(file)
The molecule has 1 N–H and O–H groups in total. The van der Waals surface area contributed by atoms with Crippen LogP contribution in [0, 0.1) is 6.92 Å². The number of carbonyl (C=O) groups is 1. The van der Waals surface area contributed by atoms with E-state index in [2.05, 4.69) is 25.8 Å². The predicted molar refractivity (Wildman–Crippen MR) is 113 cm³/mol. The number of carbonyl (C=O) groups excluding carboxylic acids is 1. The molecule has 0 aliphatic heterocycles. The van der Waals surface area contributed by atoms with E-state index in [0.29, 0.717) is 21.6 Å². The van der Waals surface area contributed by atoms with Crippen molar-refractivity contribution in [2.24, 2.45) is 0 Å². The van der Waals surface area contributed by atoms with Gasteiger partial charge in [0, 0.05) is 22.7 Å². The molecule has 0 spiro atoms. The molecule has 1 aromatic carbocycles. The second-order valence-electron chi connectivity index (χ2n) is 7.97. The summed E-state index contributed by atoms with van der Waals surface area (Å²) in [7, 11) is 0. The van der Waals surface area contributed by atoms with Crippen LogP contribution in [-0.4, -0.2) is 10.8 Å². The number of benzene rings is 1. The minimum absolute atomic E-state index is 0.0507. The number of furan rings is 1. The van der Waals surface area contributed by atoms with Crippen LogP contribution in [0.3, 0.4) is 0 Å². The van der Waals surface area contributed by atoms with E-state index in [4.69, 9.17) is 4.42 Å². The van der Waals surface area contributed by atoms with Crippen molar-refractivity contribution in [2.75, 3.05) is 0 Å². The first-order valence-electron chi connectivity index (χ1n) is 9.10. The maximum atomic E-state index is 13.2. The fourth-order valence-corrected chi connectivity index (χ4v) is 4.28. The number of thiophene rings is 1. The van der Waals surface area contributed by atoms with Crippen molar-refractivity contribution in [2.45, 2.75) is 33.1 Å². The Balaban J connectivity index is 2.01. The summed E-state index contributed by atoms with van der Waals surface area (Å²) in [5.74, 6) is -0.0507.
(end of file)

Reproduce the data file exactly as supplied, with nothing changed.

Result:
The molecule has 1 N–H and O–H groups in total. The van der Waals surface area contributed by atoms with Crippen LogP contribution in [0, 0.1) is 6.92 Å². The number of carbonyl (C=O) groups is 1. The van der Waals surface area contributed by atoms with E-state index in [2.05, 4.69) is 25.8 Å². The predicted molar refractivity (Wildman–Crippen MR) is 113 cm³/mol. The number of carbonyl (C=O) groups excluding carboxylic acids is 1. The molecule has 0 aliphatic heterocycles. The van der Waals surface area contributed by atoms with E-state index in [0.29, 0.717) is 21.6 Å². The van der Waals surface area contributed by atoms with Crippen molar-refractivity contribution in [2.24, 2.45) is 0 Å². The van der Waals surface area contributed by atoms with Gasteiger partial charge in [0, 0.05) is 22.7 Å². The molecule has 0 spiro atoms. The molecule has 1 aromatic carbocycles. The second-order valence-electron chi connectivity index (χ2n) is 7.97. The summed E-state index contributed by atoms with van der Waals surface area (Å²) in [7, 11) is 0. The van der Waals surface area contributed by atoms with Crippen LogP contribution in [-0.4, -0.2) is 10.8 Å². The number of benzene rings is 1. The minimum absolute atomic E-state index is 0.0507. The number of furan rings is 1. The van der Waals surface area contributed by atoms with Crippen LogP contribution in [0.3, 0.4) is 0 Å². The van der Waals surface area contributed by atoms with E-state index in [4.69, 9.17) is 4.42 Å². The van der Waals surface area contributed by atoms with Crippen molar-refractivity contribution in [2.75, 3.05) is 0 Å². The first-order valence-electron chi connectivity index (χ1n) is 9.10. The maximum atomic E-state index is 13.2. The fourth-order valence-corrected chi connectivity index (χ4v) is 4.28. The number of thiophene rings is 1. The van der Waals surface area contributed by atoms with Crippen molar-refractivity contribution in [2.45, 2.75) is 33.1 Å². The Balaban J connectivity index is 2.01. The summed E-state index contributed by atoms with van der Waals surface area (Å²) in [5.74, 6) is -0.0507.